Hi From United States - Tulsa Oklahoma!


(Brian C) #1

Hi,

Name is Brian glad to join up.

I just recently took and passed my ICND1 (in last month)

I also just took the ICND2 on 8/27/2016. I did not pass the exam I made a 815 but needed an 825. I am rescheduled to take this coming Thursday 9/1/2016. I actually feel pretty confident in my understanding of most of the material though I took a bit to long on the test and had to guest some questions on a frame relay lab in order to finish the test with like a minute left.

Its not so much the material that slows me down at the way they frame questions. Sometimes it feels like need a degree in understanding what they are trying to ask me (about 20-30% of questions but enough to slow me down and throw me off).

I am a new network admin working mostly with Brocade/cisco but no mentors or people around me as I moved from the server side of IT into the networking as the network engineer left.

hoping to be able to get some questions answered here and be able to ask at least educational networking questions as I dont have much in the way of mentors or people to talk to about networking.

one question area I found that I was not 100% up on was OSPF DR/BDR election.

I knew most everything from the books about exstart state and router ID but when a question was put out to me where it had point-to-point links mixed in with regular Ethernet and it asked about which routers would be the DR and which the BDR I was a bit confused. I knew that DR and BDR was not used in point-to-point protocols and it was only used in broadcast and nbma type environments as well as using multicast 224.0.0.6 but I found I was not positive if I needed to eliminated DR/BDR if they was a router that had a P2P connection.

I made a guess and eliminated those routers saying they could not be DR/BDR even though they had a higher Router-ID.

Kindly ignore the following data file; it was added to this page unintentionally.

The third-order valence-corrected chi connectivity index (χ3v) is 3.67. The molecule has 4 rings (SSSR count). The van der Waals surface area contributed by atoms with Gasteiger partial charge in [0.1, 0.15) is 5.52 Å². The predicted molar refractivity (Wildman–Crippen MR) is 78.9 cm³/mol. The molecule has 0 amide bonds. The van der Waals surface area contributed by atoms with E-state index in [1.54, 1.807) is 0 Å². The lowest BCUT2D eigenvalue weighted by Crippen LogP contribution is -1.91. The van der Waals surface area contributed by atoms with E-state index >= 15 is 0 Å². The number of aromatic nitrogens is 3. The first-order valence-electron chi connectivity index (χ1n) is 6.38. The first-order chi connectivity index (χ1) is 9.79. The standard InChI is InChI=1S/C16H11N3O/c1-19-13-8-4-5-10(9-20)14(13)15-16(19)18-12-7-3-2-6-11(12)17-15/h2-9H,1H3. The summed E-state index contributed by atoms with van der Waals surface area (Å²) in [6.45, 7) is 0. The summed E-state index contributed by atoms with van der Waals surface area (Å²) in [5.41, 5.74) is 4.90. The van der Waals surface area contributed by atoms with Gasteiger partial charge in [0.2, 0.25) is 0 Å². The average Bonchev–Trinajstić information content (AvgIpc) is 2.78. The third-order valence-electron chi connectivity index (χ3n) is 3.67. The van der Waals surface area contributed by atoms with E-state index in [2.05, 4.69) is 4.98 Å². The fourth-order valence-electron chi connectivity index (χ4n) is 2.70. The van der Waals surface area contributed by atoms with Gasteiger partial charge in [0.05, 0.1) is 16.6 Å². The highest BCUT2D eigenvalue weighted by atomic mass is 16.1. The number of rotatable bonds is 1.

I know each broadcast domain has its own DR/BDR so I was thinking I may have made a mistake because I started wondering if the router connected to a P2P had an interface in another broadcast domain.

however, the only information given was the router ID and the connection type such as ethernet or P2P. (so basically a bunch of circles showing a line representing ethernet or a line representing serial and the router ID. I knew they were trying to be tricky so I just didn’t pick the highest router-ID as I thought they were trying to throw me off with the P2P)

Anyway I found this link on your site and hopefully it will answer my question if not I may come back because I want to have the small details to understand that question. in the past I probably have read enough that it might be expected to put everything together for that question but I never made that leap of understanding I guess.


(Brian C) #2

in case the picture did now show here is direct link


(Brian C) #3

Also what does this mean:

"Something you need to be aware of is that the DR/BDR election is per multi-access segment…not per area!). "

is a multi-access segment a broadcast domain just another word for it?


(Rene Molenaar) #4

Hi Brian,

Welcome aboard!

I’m sure you will pass the ICND2 exam next time since you got so close this time. The questions on Cisco exams can be a bit cryptic, they often try to throw you offguard…they should have some more straight-on questions that check if you know something or not.

About the DR/BDR, something to keep in mind is that we do an election for each multi-access segment. Multi-access and broadcast domain are often used to refer to the same thing but they are not :slight_smile:

For example, a frame-relay network can be multi-access but it doesn’t do any broadcasting. Ethernet is also multi-access but it does allow broadcasting. So when it comes to OSPF, remember that we do a DR/BDR election for each “multi access” segment…whether it can do broadcasting or not doesn’t matter.